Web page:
This story is among the most egregious I’ve heard and as it proceeds it just gets worse and worse.
Debbie Cardarelli is suing American Airlines for more than $1 million over the experience her now deceased husband had last year as the two flew home from Miami to Rochester, New York via Philadelphia in March 2017. As they boarded their connecting segment to Rochester they were told the aircraft, an Embraer ERJ-145, wouldn’t have room onboard for their carry on and they’d have to gate check it.
Richard Cardarelli gave up the bag, but moments later realized he needed his eye drops which were inside “owing to a cornea transplant years earlier.” The baggage handler who took the carry on said he couldn’t touch the bag again, “even though it was still sitting in plain sight a few feet away.”
An argument ensued. The man got his eyedrops. And got arrested. He was acquitted after fighting charges through his last days. The then-59 year old died of cancer 10 months after first being charged.
- The lawsuit argues that the baggage handler “concocted a phony bomb threat out of spite” because the gate agent helped him get his eye drops back.
- And that American Airlines dragged its feet responding to subpeonas, delaying the man’s trial and eventual exoneration as he faced the end of his life.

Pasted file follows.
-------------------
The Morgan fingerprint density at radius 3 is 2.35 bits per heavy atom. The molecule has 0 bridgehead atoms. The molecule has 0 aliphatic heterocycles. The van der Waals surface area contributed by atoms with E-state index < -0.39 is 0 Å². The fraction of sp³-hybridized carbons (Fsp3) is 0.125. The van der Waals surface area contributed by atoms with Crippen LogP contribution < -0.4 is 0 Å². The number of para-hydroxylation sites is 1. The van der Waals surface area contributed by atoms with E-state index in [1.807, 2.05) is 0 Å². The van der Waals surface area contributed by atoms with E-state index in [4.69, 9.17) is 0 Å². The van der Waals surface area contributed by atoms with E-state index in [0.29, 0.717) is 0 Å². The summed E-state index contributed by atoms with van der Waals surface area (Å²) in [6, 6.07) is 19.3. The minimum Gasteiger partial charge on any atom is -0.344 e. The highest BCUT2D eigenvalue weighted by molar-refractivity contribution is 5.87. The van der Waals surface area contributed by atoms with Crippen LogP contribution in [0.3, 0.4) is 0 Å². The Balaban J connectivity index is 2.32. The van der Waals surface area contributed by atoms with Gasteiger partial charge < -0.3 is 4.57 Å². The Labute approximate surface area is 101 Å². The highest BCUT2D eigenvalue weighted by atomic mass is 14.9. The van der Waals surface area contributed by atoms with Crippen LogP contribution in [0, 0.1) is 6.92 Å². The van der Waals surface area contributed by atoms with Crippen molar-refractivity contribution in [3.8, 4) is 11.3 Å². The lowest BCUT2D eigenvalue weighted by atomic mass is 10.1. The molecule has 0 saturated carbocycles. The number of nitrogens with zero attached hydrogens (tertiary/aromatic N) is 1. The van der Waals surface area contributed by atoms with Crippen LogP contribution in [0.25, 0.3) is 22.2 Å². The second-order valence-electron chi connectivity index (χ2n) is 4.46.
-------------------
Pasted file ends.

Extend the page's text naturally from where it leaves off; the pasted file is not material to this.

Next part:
- The suit further alleges that he was banned from an American Airlines flight he was taking so that he could attend his trial despite assurances he’d be able to fly.
Here’s how events unfolded after the man got his eye drops back,
Twenty minutes or more passed with still the plane sat near the gate, and some passengers began wondering what the holdup was.
Then a group of Philadelphia police officers boarded the plane, along with the same American Airlines ticketing agent who had intervened to retrieve the eye drops.
..[P]olice told her husband that he was under arrest and hauled him off the airplane in handcuffs. Everyone else had to evacuate the plane, while police K-9 teams searched the baggage and the plane for explosives.
…After a night in the city lockup, Richard Cardarelli was charged with disorderly conduct, making a terroristic threat and threatening to use a weapon of mass destruction.
The baggage handler testified Mr. Cardarelli threatened his bag “would blow up.” But she decided this happened after passengers were boarded, 15 minutes later. She hadn’t told anyone right away.
That wasn’t credible, and he was found not guilty.
Since 9/11 airlines have increasingly turned customer service problems into law enforcement problems. Have a frustrating experience with a flight attendant? You might be met by the police. This culminated in last year’s David Dao beating and dragging incident on a United Express flight. But while not an everyday occurance it’s more common than most realize.